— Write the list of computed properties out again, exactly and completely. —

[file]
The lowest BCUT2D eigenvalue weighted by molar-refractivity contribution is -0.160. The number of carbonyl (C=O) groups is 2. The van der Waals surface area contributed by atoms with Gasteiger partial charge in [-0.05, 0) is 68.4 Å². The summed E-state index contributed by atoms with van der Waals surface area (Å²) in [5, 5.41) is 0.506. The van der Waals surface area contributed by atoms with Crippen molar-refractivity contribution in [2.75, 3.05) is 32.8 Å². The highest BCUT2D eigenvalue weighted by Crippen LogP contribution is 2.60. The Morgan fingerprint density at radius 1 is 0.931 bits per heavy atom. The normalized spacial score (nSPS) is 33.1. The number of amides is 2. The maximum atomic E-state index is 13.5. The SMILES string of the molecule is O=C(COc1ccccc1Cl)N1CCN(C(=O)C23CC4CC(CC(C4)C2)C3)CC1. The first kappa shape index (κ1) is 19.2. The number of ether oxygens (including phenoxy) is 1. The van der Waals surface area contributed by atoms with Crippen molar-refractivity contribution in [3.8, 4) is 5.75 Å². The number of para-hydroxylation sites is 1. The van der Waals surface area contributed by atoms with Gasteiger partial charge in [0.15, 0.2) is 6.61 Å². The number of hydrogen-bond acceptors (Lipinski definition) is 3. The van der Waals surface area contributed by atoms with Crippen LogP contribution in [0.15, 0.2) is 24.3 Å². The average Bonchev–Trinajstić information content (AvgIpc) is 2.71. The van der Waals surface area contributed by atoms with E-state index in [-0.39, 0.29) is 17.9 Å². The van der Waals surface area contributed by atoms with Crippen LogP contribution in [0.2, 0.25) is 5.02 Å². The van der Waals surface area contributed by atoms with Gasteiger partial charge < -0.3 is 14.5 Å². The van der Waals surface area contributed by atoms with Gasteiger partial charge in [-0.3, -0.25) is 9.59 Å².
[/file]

The lowest BCUT2D eigenvalue weighted by molar-refractivity contribution is -0.160. The number of carbonyl (C=O) groups is 2. The van der Waals surface area contributed by atoms with Gasteiger partial charge in [-0.05, 0) is 68.4 Å². The summed E-state index contributed by atoms with van der Waals surface area (Å²) in [5, 5.41) is 0.506. The van der Waals surface area contributed by atoms with Crippen molar-refractivity contribution in [2.75, 3.05) is 32.8 Å². The highest BCUT2D eigenvalue weighted by Crippen LogP contribution is 2.60. The Morgan fingerprint density at radius 1 is 0.931 bits per heavy atom. The normalized spacial score (nSPS) is 33.1. The number of amides is 2. The maximum atomic E-state index is 13.5. The SMILES string of the molecule is O=C(COc1ccccc1Cl)N1CCN(C(=O)C23CC4CC(CC(C4)C2)C3)CC1. The first kappa shape index (κ1) is 19.2. The number of ether oxygens (including phenoxy) is 1. The van der Waals surface area contributed by atoms with Crippen molar-refractivity contribution in [3.8, 4) is 5.75 Å². The number of para-hydroxylation sites is 1. The van der Waals surface area contributed by atoms with Gasteiger partial charge in [0.15, 0.2) is 6.61 Å². The number of hydrogen-bond acceptors (Lipinski definition) is 3. The van der Waals surface area contributed by atoms with Crippen LogP contribution in [0.15, 0.2) is 24.3 Å². The average Bonchev–Trinajstić information content (AvgIpc) is 2.71. The van der Waals surface area contributed by atoms with E-state index in [-0.39, 0.29) is 17.9 Å². The van der Waals surface area contributed by atoms with Crippen LogP contribution in [0.2, 0.25) is 5.02 Å². The van der Waals surface area contributed by atoms with Gasteiger partial charge < -0.3 is 14.5 Å². The van der Waals surface area contributed by atoms with Gasteiger partial charge in [-0.3, -0.25) is 9.59 Å².